The capital city of Croatia, Zagreb, is located in the northwest of the country, along the Sava River and the southern slopes of the Medvednica Mountain. Approximately a quarter of the population of Croatia live in Zagreb and its surrounding areas; as of 2018, this number is in the region of 1.1 million.If you are thinking about making a move to Zagreb, here are a few tips to help you on your way.
You can remain in the county for 90 days without any paperwork, after which you will need to apply for a temporary residence permit at the local Ministry of the Interior Affairs (Ministartsvo Unutarnjih Poslova or MUP).
You will need the following documents: a valid passport, two ID photos, birth certificate, proof of health insurance and housing, sufficient funding and a report on your criminal history.
You are also required to provide a reason for moving to Croatia. This could be family matters, employment, study, purchase of property or business/investment. You will only qualify for permanent residency after five years of temporary residence, although your temporary visa can be easily renewed on a yearly basis.
Everyone arriving in Croatia must pass through customs. It is up to you to decide if you have any items to declare or not. Random spot checks can happen even if you pass through the “nothing to declare” corridor. If you are caught with prohibited items, the penalties can be severe. For a full list of restricted foods, refer to Croatia’s customs information website.
Even though Croatia joined the EU in July 2013, its main currency is still the Croatian Kuna. Whilst there are no confirmed plans for Croatia to adopt the Euro as the official currency, you will still be able to use Euros in some instances.
The job market in Zagreb is improving, and unemployment rates have fallen in the last few years. However, strict regulations regarding the hire of foreign nationals makes finding legal work in Croatia challenging for expats.
There is a public healthcare system in Croatia, but a large number of expats choose to go to private doctors. Private healthcare is a good option for expats who are not eligible for national healthcare and for patients who want easier access to specialists.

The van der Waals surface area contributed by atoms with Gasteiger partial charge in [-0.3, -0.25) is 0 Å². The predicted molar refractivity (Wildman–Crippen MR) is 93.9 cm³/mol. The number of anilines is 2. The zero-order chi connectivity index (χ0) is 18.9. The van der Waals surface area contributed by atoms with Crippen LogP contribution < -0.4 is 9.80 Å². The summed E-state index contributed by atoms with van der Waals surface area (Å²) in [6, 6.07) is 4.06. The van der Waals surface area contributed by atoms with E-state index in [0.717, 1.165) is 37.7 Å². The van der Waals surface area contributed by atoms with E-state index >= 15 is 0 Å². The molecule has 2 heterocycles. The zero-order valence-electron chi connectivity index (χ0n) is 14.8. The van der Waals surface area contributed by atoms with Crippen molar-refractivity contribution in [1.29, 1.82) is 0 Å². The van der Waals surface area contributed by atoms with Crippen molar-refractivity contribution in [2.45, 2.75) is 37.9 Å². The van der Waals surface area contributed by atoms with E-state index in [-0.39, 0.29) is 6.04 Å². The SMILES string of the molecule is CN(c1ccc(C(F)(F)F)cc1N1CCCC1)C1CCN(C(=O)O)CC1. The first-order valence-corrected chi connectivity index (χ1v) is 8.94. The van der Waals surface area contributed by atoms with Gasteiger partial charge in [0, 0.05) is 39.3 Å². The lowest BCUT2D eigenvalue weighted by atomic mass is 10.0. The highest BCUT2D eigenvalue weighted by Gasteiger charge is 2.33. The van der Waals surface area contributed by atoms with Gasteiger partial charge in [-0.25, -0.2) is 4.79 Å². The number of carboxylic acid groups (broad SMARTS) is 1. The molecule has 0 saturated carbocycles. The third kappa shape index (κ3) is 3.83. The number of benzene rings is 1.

However, expats may not qualify for private health insurance unless they’ve obtained permanent residency in Croatia. Waiting times can be shorter in private clinics, although this is not always the case.
For many expats, private healthcare costs in Croatia are much lower than they would have to pay in their home countries. Generally, you pay a monthly fee for a package that includes a set number of annual doctor’s visits and routine health services. It’s also possible to supplement your national healthcare with private health insurance.
You are allowed to set up a non-resident account in most major banks in Croatia. Though basic services will be similar in most banks, each one offers slightly different account options and charges different fees. It always pays to do a little research and decide what it is you want from your bank. It’s not difficult to set up an account, but you do need to bring documentation with you.
Along with your passport, you may be asked to supply your personal identification number (OIB) and proof of address (your visa paperwork should have all this information). Its normal practice for banks to issue a debit card to each new account holder.
Most banks offer online banking that allows you to check your balance, transfer money and make payments online.
Before you start your research on the advantages and disadvantages of differing neighbourhoods in Zagreb, it’s a good idea to have an understanding of your priorities.
Knowing where your perfect location would be, what you need from transport links, whether you need furnished or unfurnished and your price range will help you sift through your options. Websites such as Realitica are great for location apartments and have an English language option.
If you fancy saving some cash to at the start of your life in Zagreb, then flat sharing is a great way to achieve this. This also gives you an opportunity to meet new people. Classifieds websites, such as Oglasnik, are great resources for finding roommates.
A rented apartment in Zagreb is likely to have utilities already connected in your landlord’s name. In some cases, you won’t even have to change the name on the account. However, it is still your responsibility to pay the bills. Most of the utilities can be paid online, direct debit or at the local post office (novcano poslovanje). Please read your rental agreement carefully as all the terms and conditions of your rental should be outlined there.
Ilica is Zagreb’s major shopping street. It boasts a mixture of small local shops and international retailers, such as Zara, H&M and United Colors of Benetton. Sprinkled amongst the shops are cafes, bakeries and sweet shops.
The more popular shopping centres include City Centre One (which has multiple locations), Avenue Mall and Arena Centar. There is also a multitude of open-air markets that sell fresh produce daily.
There are international and national supermarket chains in Croatia, including some you may recognise, such as Lidl and Spar. Most large supermarkets are located outside of the city centre, often near or inside shopping centres.
1 January: New Year’s Day
6 January: Holy Trinity or Epiphany
1 May: International Labour Day or May Day
22 June: Anti-Fascism Day
25 June: National State Day
5 August: Homeland/National Thanksgiving Day
15 August: Assumption
8 October: Independence Day
1 November: All Saints’ day
25 December: Christmas
26 December: St Stephen’s Day
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